Microsoft have set up a new system to help their estimated three billion customers. Whenever any slowdown happens, whenever a virus makes its way onto a computer, and whenever there is any kind of crash, they are instantly notified. This then allows them to ring the person with the problem and help them fix it.
"It's a marvellous system we've set up," said Bill Gates, who used to run Microsoft until he had too much money. "Any problem, anywhere in the world, we can fix it for you."
Certified Microsoft technicians can now work out a telephone number from the computer's IP Address (like the postal address, but for the computer), locate the name of the person associated with the telephone number, regardless of whether it is a genuine Windows product or not, and give them a ring.
"Due to cost," said Bill, "we've had to set our call centre up in Kalkata in India. In order to put people at ease, we've forced all the people in the call centres to adopt English names like Steve, and Darren. Some of the staff struggle to pronounce their own names, but it is a small price to pay."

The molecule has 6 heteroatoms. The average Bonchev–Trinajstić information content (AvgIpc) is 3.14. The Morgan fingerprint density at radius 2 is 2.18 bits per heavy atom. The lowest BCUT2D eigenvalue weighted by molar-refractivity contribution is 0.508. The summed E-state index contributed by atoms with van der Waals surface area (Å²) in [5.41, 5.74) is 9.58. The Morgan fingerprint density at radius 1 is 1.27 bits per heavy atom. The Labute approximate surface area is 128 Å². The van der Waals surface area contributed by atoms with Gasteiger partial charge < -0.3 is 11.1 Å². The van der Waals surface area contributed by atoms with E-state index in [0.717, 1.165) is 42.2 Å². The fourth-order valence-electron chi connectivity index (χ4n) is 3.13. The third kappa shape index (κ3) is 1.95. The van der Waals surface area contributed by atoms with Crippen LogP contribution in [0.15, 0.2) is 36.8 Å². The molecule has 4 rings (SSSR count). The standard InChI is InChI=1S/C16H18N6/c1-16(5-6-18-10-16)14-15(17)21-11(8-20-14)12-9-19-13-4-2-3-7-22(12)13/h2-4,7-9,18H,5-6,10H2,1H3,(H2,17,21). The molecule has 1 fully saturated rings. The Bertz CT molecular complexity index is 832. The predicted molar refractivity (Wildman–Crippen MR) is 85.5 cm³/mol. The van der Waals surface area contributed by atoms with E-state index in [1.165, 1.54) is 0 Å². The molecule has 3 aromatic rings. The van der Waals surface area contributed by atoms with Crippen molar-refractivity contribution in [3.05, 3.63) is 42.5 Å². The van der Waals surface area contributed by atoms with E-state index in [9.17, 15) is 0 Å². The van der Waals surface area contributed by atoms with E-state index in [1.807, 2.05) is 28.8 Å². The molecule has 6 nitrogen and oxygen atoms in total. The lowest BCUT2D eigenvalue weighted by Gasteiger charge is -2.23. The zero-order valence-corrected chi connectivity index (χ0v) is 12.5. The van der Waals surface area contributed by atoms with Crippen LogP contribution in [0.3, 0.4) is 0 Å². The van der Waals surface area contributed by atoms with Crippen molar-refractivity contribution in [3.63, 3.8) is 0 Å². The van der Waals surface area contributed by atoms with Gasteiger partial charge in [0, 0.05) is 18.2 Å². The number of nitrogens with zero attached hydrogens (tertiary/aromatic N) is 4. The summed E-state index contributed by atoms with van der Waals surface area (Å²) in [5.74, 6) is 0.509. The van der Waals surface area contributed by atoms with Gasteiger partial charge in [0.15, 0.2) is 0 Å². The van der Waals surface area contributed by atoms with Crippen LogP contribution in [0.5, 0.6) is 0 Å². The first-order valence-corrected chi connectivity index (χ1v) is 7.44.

After ringing the afflicted person up, who may or may not be aware that they even have a problem, and sometimes even a computer, the certified trained technician will then take the Windows user through a series of steps to install remote management software on the computer to allow the completely trustworthy technician access to all of the computers files, including the personal data of the computer owner.
"We know that there may be a worry that these call centre operators may be tempted to steal personal information, such as bank account details, credit card information and personal information to clone an identity," said Bill. "However, we fully vet all of our staff to make sure that they won't do such a thing, despite being paid a pittance."
After successfully installing malware and viruses onto a computer, and stealing all of the details they need, these highly respected Microsoft Technicians will only charge the measly sum of three hundred and eighty pounds.
"A bargain in anybody's books, surely," said Bill.
Further investigation has shown that the person purporting to be Bill Gates was Kirshna Patel, and that there is a page on the Microsoft web site telling their users to be wary of such cold calls.
"We wouldn't ring any of our users," said the real Bill Gates. "That would allow them to hurl abuse in our direction for all the misery we've heaped upon them. Tell them that you're on Linux, it works when they ring me."